June 03, 2019
Today, the Minnesota Court of Appeals decided that the environmental impact statement prepared for the controversial line 3 crude oil pipeline was inadequate due to the near complete lack of analysis of the potential impact of a tar sands oil spill near Lake Superior. This is a significant step forward to stop this unneeded and risky oil pipeline through Minnesota’s lake country.
The proposed line 3 project would carry Canadian tar sands oil to Enbridge’s tank farm on the Nemadji River, just before it empties into the Lake. Heavy tar sands oil can sink to the bottom of any water body it enters, and make any spill cleanup extremely difficult and expensive. Enbridge’s 2010 pipeline spill near Kalamazoo, Michigan has cost more than $1.3 billion to clean up so far, and it did not involve one of the Great Lakes.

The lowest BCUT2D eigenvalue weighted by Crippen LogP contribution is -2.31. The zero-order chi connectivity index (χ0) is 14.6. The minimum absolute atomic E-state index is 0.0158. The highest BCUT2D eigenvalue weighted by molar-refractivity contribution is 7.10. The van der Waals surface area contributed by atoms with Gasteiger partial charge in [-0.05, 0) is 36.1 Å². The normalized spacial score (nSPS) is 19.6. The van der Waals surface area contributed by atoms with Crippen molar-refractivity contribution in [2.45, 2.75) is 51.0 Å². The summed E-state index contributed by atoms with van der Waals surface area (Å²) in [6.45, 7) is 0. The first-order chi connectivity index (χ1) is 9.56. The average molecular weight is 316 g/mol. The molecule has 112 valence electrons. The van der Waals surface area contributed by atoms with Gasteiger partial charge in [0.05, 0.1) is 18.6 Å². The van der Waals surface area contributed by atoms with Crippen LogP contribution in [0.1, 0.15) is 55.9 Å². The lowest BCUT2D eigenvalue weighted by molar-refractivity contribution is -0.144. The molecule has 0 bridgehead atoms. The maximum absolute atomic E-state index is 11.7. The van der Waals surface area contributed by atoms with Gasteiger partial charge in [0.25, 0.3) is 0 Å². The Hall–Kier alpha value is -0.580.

Under Minnesota law, the court’s ruling means the certificate of need and the route permit the Minnesota Public Utilities Commission previously granted are no longer valid. It also means that no other state certification or permit can be granted by any state agency unless and until an environmental impact statement that meets the law’s requirements is completed.
“While the court did not agree with us on every point, the bottom line is that the court found that the basic legal requirement of an adequate environmental impact statement has not been met. Until that problem is fixed, nothing can move forward on line 3,” said Scott Strand, senior attorney for the Environmental Law & Policy Center and lead attorney for the plaintiff’s Friends of the Headwaters. “This is an important victory to protect our waterways in Minnesota and we will keep fighting until the end to protect Minnesota’s special places from unneeded pipelines.”